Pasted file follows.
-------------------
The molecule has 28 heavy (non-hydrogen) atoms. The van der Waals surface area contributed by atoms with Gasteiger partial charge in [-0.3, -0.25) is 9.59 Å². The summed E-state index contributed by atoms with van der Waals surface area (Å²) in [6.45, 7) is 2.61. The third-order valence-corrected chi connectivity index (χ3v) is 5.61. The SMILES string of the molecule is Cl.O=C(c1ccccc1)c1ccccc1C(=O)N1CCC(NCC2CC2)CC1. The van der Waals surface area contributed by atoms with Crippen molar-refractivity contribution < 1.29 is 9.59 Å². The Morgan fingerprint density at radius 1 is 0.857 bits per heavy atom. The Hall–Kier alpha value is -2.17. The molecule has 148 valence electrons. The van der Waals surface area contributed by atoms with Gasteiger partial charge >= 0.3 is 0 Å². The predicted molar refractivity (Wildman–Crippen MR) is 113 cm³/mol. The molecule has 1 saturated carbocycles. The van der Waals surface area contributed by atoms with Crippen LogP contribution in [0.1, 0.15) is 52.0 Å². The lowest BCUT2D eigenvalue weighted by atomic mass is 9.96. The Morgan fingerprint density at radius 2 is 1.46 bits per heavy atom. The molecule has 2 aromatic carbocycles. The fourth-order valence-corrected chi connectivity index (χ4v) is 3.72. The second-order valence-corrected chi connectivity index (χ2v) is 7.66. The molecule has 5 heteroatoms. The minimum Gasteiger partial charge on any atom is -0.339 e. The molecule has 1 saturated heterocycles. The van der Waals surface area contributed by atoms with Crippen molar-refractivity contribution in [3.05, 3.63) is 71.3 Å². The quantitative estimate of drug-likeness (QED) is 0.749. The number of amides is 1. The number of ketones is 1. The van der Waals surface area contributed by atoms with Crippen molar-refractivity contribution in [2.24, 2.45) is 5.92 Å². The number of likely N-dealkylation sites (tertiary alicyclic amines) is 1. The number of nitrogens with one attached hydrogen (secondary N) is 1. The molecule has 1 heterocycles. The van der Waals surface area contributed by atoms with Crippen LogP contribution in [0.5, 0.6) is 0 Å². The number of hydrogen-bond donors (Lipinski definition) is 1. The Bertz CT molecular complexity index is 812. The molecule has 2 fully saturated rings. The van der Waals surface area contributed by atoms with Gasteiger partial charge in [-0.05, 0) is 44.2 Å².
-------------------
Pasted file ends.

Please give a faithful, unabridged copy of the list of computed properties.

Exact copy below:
The molecule has 28 heavy (non-hydrogen) atoms. The van der Waals surface area contributed by atoms with Gasteiger partial charge in [-0.3, -0.25) is 9.59 Å². The summed E-state index contributed by atoms with van der Waals surface area (Å²) in [6.45, 7) is 2.61. The third-order valence-corrected chi connectivity index (χ3v) is 5.61. The SMILES string of the molecule is Cl.O=C(c1ccccc1)c1ccccc1C(=O)N1CCC(NCC2CC2)CC1. The van der Waals surface area contributed by atoms with Crippen molar-refractivity contribution < 1.29 is 9.59 Å². The Morgan fingerprint density at radius 1 is 0.857 bits per heavy atom. The Hall–Kier alpha value is -2.17. The molecule has 148 valence electrons. The van der Waals surface area contributed by atoms with Gasteiger partial charge >= 0.3 is 0 Å². The predicted molar refractivity (Wildman–Crippen MR) is 113 cm³/mol. The molecule has 1 saturated carbocycles. The van der Waals surface area contributed by atoms with Crippen LogP contribution in [0.1, 0.15) is 52.0 Å². The lowest BCUT2D eigenvalue weighted by atomic mass is 9.96. The Morgan fingerprint density at radius 2 is 1.46 bits per heavy atom. The molecule has 2 aromatic carbocycles. The fourth-order valence-corrected chi connectivity index (χ4v) is 3.72. The second-order valence-corrected chi connectivity index (χ2v) is 7.66. The molecule has 5 heteroatoms. The minimum Gasteiger partial charge on any atom is -0.339 e. The molecule has 1 saturated heterocycles. The van der Waals surface area contributed by atoms with Crippen molar-refractivity contribution in [3.05, 3.63) is 71.3 Å². The quantitative estimate of drug-likeness (QED) is 0.749. The number of amides is 1. The number of ketones is 1. The van der Waals surface area contributed by atoms with Crippen molar-refractivity contribution in [2.24, 2.45) is 5.92 Å². The number of likely N-dealkylation sites (tertiary alicyclic amines) is 1. The number of nitrogens with one attached hydrogen (secondary N) is 1. The molecule has 1 heterocycles. The van der Waals surface area contributed by atoms with Crippen LogP contribution in [0.5, 0.6) is 0 Å². The number of hydrogen-bond donors (Lipinski definition) is 1. The Bertz CT molecular complexity index is 812. The molecule has 2 fully saturated rings. The van der Waals surface area contributed by atoms with Gasteiger partial charge in [-0.05, 0) is 44.2 Å².